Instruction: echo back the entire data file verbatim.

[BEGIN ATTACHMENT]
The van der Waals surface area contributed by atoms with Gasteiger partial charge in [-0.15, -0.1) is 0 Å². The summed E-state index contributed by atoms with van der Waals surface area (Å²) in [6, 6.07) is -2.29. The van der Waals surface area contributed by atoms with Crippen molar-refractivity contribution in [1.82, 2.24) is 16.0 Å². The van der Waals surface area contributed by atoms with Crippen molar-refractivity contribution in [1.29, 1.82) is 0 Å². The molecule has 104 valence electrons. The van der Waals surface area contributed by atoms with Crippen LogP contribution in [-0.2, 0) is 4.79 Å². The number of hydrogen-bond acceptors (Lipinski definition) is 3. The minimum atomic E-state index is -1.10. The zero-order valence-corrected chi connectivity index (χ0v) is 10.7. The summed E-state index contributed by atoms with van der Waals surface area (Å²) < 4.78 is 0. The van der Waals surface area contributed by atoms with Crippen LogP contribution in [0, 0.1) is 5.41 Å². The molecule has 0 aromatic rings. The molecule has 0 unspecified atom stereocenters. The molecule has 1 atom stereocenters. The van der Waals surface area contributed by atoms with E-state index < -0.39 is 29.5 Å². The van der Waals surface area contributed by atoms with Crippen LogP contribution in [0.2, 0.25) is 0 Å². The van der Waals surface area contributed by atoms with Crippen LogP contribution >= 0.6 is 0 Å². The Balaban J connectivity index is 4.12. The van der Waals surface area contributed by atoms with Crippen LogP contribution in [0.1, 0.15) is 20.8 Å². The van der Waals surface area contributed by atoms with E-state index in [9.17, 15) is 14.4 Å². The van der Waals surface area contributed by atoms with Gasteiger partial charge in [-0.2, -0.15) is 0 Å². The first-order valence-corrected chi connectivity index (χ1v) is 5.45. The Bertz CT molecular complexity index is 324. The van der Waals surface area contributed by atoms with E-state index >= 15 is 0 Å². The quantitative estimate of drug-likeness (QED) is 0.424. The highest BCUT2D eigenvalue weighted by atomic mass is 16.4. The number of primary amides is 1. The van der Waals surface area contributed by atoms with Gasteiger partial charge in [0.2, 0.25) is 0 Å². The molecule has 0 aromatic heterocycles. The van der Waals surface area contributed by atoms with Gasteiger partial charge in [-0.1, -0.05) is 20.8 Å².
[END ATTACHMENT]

The van der Waals surface area contributed by atoms with Gasteiger partial charge in [-0.15, -0.1) is 0 Å². The summed E-state index contributed by atoms with van der Waals surface area (Å²) in [6, 6.07) is -2.29. The van der Waals surface area contributed by atoms with Crippen molar-refractivity contribution in [1.82, 2.24) is 16.0 Å². The van der Waals surface area contributed by atoms with Crippen molar-refractivity contribution in [1.29, 1.82) is 0 Å². The molecule has 104 valence electrons. The van der Waals surface area contributed by atoms with Crippen LogP contribution in [-0.2, 0) is 4.79 Å². The number of hydrogen-bond acceptors (Lipinski definition) is 3. The minimum atomic E-state index is -1.10. The zero-order valence-corrected chi connectivity index (χ0v) is 10.7. The summed E-state index contributed by atoms with van der Waals surface area (Å²) < 4.78 is 0. The van der Waals surface area contributed by atoms with Crippen LogP contribution in [0, 0.1) is 5.41 Å². The molecule has 0 aromatic rings. The molecule has 0 unspecified atom stereocenters. The molecule has 1 atom stereocenters. The van der Waals surface area contributed by atoms with E-state index < -0.39 is 29.5 Å². The van der Waals surface area contributed by atoms with Crippen LogP contribution in [0.2, 0.25) is 0 Å². The van der Waals surface area contributed by atoms with Crippen LogP contribution >= 0.6 is 0 Å². The Balaban J connectivity index is 4.12. The van der Waals surface area contributed by atoms with Crippen LogP contribution in [0.1, 0.15) is 20.8 Å². The van der Waals surface area contributed by atoms with E-state index in [9.17, 15) is 14.4 Å². The van der Waals surface area contributed by atoms with Gasteiger partial charge in [-0.2, -0.15) is 0 Å². The first-order valence-corrected chi connectivity index (χ1v) is 5.45. The Bertz CT molecular complexity index is 324. The van der Waals surface area contributed by atoms with E-state index >= 15 is 0 Å². The quantitative estimate of drug-likeness (QED) is 0.424. The highest BCUT2D eigenvalue weighted by atomic mass is 16.4. The number of primary amides is 1. The van der Waals surface area contributed by atoms with Gasteiger partial charge in [0.2, 0.25) is 0 Å². The molecule has 0 aromatic heterocycles. The van der Waals surface area contributed by atoms with Gasteiger partial charge in [-0.1, -0.05) is 20.8 Å².